Oliver Mundy.


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 Post subject: Re: Plastic phonograph needles - Has anybody tried them?
PostPosted: Tue Jun 18, 2019 4:23 pm 
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Victor IV
Joined: Sat Jul 09, 2016 7:12 pm
Posts: 1521
Menophanes wrote:
The cocktail sticks were a complete failure; I found it quite impossible to put an adequate point on them, and I suspect that the material was not dense enough to allow this. Possibly the type illustrated by OrthoFan would have served better (mine were transparent and each tipped with a red plastic flamingo), but I was not encouraged to continue the project.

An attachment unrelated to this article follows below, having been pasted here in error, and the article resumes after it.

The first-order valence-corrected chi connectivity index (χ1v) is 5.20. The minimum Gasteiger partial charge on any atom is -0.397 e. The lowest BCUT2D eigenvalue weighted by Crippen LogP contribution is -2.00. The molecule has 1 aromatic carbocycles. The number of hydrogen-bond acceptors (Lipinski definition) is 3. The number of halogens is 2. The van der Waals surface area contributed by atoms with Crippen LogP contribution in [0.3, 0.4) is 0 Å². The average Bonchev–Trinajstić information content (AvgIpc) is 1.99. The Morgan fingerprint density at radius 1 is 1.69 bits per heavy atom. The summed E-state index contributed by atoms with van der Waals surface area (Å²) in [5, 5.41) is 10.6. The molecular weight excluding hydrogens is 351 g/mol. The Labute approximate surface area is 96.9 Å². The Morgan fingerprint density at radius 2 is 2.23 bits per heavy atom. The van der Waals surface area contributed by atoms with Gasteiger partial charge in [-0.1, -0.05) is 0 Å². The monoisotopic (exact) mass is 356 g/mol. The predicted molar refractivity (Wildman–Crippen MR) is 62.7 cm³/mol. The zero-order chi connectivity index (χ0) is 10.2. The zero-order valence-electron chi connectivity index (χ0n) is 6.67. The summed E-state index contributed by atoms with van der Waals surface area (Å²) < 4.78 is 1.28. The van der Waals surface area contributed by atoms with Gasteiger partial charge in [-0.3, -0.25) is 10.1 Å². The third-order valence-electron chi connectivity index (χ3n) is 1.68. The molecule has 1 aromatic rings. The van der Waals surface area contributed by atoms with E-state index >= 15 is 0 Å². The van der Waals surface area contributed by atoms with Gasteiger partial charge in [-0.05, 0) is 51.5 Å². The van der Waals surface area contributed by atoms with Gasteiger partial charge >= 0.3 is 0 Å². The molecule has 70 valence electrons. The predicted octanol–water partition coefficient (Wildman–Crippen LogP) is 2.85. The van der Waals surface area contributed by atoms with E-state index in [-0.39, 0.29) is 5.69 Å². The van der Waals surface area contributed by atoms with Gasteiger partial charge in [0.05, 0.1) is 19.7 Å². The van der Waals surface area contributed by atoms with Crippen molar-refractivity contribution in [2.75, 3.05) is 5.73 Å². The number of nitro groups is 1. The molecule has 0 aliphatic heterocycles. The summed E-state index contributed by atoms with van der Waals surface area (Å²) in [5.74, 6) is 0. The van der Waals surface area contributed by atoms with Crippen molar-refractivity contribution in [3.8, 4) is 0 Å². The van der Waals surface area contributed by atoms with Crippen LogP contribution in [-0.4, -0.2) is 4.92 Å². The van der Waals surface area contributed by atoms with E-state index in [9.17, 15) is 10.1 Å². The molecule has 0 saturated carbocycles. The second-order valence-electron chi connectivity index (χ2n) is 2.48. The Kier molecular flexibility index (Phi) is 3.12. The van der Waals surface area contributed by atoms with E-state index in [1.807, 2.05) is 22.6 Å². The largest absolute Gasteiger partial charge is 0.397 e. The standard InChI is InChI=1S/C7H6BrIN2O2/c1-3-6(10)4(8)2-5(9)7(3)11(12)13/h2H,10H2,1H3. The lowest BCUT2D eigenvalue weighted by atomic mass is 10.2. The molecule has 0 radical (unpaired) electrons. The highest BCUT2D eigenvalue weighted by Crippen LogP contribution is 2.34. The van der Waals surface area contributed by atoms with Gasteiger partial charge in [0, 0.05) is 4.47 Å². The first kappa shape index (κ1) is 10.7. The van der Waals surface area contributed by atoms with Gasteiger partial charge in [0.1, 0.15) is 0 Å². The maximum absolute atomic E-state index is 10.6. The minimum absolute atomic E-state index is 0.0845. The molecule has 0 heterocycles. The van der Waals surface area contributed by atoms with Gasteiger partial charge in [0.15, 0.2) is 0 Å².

However, one good thing has indirectly resulted from this experiment: I have (belatedly) learned of the BCN cactus-thorn needles made by our colleague Orchorsol, using equipment and methods developed in the 1920s, and distributed through his website http://www.burmesecolourneedles.com/. These have been a revelation. Until now I have accepted a certain metallic edginess as inevitable in any acoustic gramophone which would fit my house and my pocket (these conditions exclude EMGs and re-entrant cabinet models); I now know that I have been mistaken in this. The BCNs give a warmth to the orchestra, and a kind of freedom to the sound of individual instruments within it, which enable me to forget altogether that I am listening to a home-made gramophone with an ungainly and unscientific tin horn; they are more tolerant of less-than-perfect copies than I had dared to expect; and I have already satisfied myself that they can be re-pointed many times. I see no need to search any further.

Oliver Mundy.


Many thanks for the follow-up and the information about the BCN cactus thorn needles!

OrthoFan